02 May 2014
Ease of Payment for Users, Complexity for Retailers
In the past, a loaf of bread bought at a bakery would be paid for in cash physically collected from a bank. Those days are long gone. The internet now offers all consumers a wide variety of purchasing options. They can decide where and when they buy a product and how they wish to pay for it. For retailers, the many purchase options have lead to increasing complexity, as they need to make sure the various flows of goods and payments are handled correctly: the more channels are used, the bigger the challenge.
When extending their business to the internet, retailers must carefully consider the existing and new payment options. “A smooth flow of payments is essential in ensuring successful operations”, explains Huib Klarenbeek, Managing Director of Equens SE subsidiary PaySquare SE. PaySquare’s services in the Benelux are primarily intended to enable the company’s clients (e.g. retailers, caterers and hotel owners) to accept international debit cards.
Credit cards are a popular means of payment for international transactions. In the Netherlands, the number of credit card payments is not very high, but some Dutch shops want to offer an alternative means of payment to the standard PIN solution, in order to attract as may clients as possible. PaySquare supports retailers in the acceptance of electronic payments, and is ready for a future in which payment – rather than the transaction method – is the standard.
No more technical limitations
Consumers increasingly think they can perform a transaction at any time. Thanks to the internet, purchases are no longer restricted to shop opening hours. From a technical point of view, there are no longer any limitations, and anything is possible at any time. Klarenbeek: “This has created some additional challenges for retailers. When selling day and night via a variety of channels, retailers need a clear overview of what they have sold. Reconciliation is also important, in terms of whether the sales match the payments received.”
For virtual and physical retailers, it is important to have clear overview of their goods and money flow. The means of payment constitutes a further challenge for retailers, because in addition to the variety of methods they already offer – such as Visa, PIN, MasterCard and cash – new innovations are also entering the payments market. Klarenbeek: “In time, payment will be the standard; the system supporting it will no longer matter to the consumer. Retailers need to start preparing for this reality now.”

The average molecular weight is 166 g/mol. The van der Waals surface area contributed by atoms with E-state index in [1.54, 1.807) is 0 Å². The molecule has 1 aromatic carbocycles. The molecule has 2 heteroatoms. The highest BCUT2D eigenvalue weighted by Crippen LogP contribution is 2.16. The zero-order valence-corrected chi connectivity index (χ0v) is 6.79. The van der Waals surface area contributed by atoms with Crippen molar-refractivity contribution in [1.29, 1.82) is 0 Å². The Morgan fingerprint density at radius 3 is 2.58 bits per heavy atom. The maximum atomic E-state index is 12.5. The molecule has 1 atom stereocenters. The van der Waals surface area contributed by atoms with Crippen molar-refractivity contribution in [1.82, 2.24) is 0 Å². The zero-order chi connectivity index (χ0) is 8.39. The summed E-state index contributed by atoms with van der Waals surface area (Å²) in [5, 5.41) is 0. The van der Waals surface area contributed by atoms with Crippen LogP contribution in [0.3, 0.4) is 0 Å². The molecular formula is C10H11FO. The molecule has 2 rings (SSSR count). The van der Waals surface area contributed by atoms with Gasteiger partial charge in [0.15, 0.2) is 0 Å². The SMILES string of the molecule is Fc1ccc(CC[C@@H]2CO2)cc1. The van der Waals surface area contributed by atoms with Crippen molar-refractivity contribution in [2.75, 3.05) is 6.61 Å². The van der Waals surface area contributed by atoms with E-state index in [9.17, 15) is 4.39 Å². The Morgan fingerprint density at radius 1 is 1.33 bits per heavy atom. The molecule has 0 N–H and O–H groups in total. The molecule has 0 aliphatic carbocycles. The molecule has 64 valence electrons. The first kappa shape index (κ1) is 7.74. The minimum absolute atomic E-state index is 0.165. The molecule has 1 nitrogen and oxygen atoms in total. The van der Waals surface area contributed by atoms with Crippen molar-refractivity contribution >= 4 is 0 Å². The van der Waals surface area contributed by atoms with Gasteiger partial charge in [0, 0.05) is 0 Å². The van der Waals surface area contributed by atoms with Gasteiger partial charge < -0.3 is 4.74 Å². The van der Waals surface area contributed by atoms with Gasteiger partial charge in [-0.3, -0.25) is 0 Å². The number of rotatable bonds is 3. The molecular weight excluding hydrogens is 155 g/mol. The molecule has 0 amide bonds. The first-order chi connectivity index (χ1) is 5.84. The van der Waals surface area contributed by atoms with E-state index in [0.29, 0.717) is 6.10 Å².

The future of payments cannot be predicted
According to Klarenbeek, it is not possible to predict the future of payments. Payments are no longer handled exclusively electronically; it is a mix of physical and virtual processes. “Consumers check out a product in a shop, but if the colour or size they’re looking for is not in stock, they order the product on the internet. From a consumer’s perspective, the flows are increasingly overlapping one another, but the question is how we will ultimately pay.”
Klarenbeek does not have the answer to this question, because there are too many options, and new options will undoubtedly be added in the future. Possible payment trends were recently outlined in the Shopping2020 report blog, which discusses developments in payments in more detail. “Will we all have a chip in our body or will mobile payments be the future? Will we pay biometrically with our fingerprints, or will the payment process include all manner of additional authentication methods?” According to Klarenbeek, this depends on where a product is bought and on the nature of the product. “For a lunch at a company restaurant, other methods will be used than for the purchase of a home.”
Standardisation of innovations
It is hard to predict what direction these innovations will take. So far, they have been rolled out in the market in a fairly standardised way. In the Netherlands, for example, the Maestro debit card (previously PIN) is almost universally accepted. Klarenbeek: “Internationally, there are also differences in payment methods and the way in which innovations are implemented. In Germany, for example, cash payments remain relatively common, while Poland has skipped a number of stages and is strongly advocating contactless payments. There will always be local payment preferences, so there is no point in trying to impose a standard; it is better to facilitate such local preferences. This is one of the reasons why PaySquare serves its clients from within each country.”
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